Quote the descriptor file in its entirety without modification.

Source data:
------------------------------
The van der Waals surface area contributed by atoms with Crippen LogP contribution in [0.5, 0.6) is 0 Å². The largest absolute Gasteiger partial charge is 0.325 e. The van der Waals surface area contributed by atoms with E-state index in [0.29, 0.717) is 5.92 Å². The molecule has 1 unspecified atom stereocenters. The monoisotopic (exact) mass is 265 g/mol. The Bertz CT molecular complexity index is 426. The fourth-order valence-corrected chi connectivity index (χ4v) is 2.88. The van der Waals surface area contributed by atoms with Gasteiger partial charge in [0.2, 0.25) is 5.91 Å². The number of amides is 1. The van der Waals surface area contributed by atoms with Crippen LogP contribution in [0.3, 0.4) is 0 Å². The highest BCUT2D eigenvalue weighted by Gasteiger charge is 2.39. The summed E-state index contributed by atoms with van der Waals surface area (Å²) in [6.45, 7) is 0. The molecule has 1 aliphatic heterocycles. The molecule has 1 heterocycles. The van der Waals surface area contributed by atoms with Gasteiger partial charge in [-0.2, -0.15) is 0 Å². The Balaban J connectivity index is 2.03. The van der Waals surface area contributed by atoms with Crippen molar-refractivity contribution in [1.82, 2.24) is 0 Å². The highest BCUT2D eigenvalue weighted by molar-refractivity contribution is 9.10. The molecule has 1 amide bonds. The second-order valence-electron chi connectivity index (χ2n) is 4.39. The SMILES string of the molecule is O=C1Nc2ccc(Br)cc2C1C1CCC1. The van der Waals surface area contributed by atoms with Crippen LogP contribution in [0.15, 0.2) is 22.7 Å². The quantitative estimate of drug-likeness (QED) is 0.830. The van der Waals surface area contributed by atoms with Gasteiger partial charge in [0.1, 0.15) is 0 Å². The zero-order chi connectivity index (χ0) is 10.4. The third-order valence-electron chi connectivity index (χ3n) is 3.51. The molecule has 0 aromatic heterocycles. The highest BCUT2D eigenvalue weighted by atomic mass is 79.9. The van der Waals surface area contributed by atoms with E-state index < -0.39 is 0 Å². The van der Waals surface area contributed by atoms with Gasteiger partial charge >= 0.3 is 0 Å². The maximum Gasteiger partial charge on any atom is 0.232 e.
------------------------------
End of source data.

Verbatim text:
The van der Waals surface area contributed by atoms with Crippen LogP contribution in [0.5, 0.6) is 0 Å². The largest absolute Gasteiger partial charge is 0.325 e. The van der Waals surface area contributed by atoms with E-state index in [0.29, 0.717) is 5.92 Å². The molecule has 1 unspecified atom stereocenters. The monoisotopic (exact) mass is 265 g/mol. The Bertz CT molecular complexity index is 426. The fourth-order valence-corrected chi connectivity index (χ4v) is 2.88. The van der Waals surface area contributed by atoms with Gasteiger partial charge in [0.2, 0.25) is 5.91 Å². The number of amides is 1. The van der Waals surface area contributed by atoms with Crippen LogP contribution in [0.3, 0.4) is 0 Å². The highest BCUT2D eigenvalue weighted by Gasteiger charge is 2.39. The summed E-state index contributed by atoms with van der Waals surface area (Å²) in [6.45, 7) is 0. The molecule has 1 aliphatic heterocycles. The molecule has 1 heterocycles. The van der Waals surface area contributed by atoms with Gasteiger partial charge in [-0.2, -0.15) is 0 Å². The Balaban J connectivity index is 2.03. The van der Waals surface area contributed by atoms with Crippen molar-refractivity contribution in [1.82, 2.24) is 0 Å². The highest BCUT2D eigenvalue weighted by molar-refractivity contribution is 9.10. The molecule has 1 amide bonds. The second-order valence-electron chi connectivity index (χ2n) is 4.39. The SMILES string of the molecule is O=C1Nc2ccc(Br)cc2C1C1CCC1. The van der Waals surface area contributed by atoms with Crippen LogP contribution in [0.15, 0.2) is 22.7 Å². The quantitative estimate of drug-likeness (QED) is 0.830. The van der Waals surface area contributed by atoms with Gasteiger partial charge in [0.1, 0.15) is 0 Å². The zero-order chi connectivity index (χ0) is 10.4. The third-order valence-electron chi connectivity index (χ3n) is 3.51. The molecule has 0 aromatic heterocycles. The highest BCUT2D eigenvalue weighted by atomic mass is 79.9. The van der Waals surface area contributed by atoms with E-state index < -0.39 is 0 Å². The van der Waals surface area contributed by atoms with Gasteiger partial charge >= 0.3 is 0 Å². The maximum Gasteiger partial charge on any atom is 0.232 e.